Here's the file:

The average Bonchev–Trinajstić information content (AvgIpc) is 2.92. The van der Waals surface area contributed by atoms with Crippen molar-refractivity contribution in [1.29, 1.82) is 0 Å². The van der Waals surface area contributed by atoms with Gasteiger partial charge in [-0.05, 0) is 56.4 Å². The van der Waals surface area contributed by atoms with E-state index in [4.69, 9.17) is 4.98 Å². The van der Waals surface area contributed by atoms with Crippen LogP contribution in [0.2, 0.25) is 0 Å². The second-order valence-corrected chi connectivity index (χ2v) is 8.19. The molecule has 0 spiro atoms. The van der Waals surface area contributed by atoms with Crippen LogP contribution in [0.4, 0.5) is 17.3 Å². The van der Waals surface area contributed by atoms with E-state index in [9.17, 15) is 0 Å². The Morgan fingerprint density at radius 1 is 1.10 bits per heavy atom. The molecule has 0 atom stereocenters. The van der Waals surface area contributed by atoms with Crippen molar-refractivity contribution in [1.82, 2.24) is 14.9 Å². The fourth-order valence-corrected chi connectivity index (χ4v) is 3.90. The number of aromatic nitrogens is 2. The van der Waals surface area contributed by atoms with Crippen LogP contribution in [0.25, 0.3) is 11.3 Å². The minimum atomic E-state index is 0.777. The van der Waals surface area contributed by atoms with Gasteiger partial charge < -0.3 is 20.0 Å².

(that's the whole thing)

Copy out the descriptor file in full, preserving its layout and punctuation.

The average Bonchev–Trinajstić information content (AvgIpc) is 2.92. The van der Waals surface area contributed by atoms with Crippen molar-refractivity contribution in [1.29, 1.82) is 0 Å². The van der Waals surface area contributed by atoms with Gasteiger partial charge in [-0.05, 0) is 56.4 Å². The van der Waals surface area contributed by atoms with E-state index in [4.69, 9.17) is 4.98 Å². The van der Waals surface area contributed by atoms with Crippen LogP contribution in [0.2, 0.25) is 0 Å². The second-order valence-corrected chi connectivity index (χ2v) is 8.19. The molecule has 0 spiro atoms. The van der Waals surface area contributed by atoms with Crippen LogP contribution in [0.4, 0.5) is 17.3 Å². The van der Waals surface area contributed by atoms with E-state index in [9.17, 15) is 0 Å². The Morgan fingerprint density at radius 1 is 1.10 bits per heavy atom. The molecule has 0 atom stereocenters. The van der Waals surface area contributed by atoms with Crippen molar-refractivity contribution in [1.82, 2.24) is 14.9 Å². The fourth-order valence-corrected chi connectivity index (χ4v) is 3.90. The number of aromatic nitrogens is 2. The van der Waals surface area contributed by atoms with Crippen LogP contribution in [0.25, 0.3) is 11.3 Å². The minimum atomic E-state index is 0.777. The van der Waals surface area contributed by atoms with Gasteiger partial charge < -0.3 is 20.0 Å².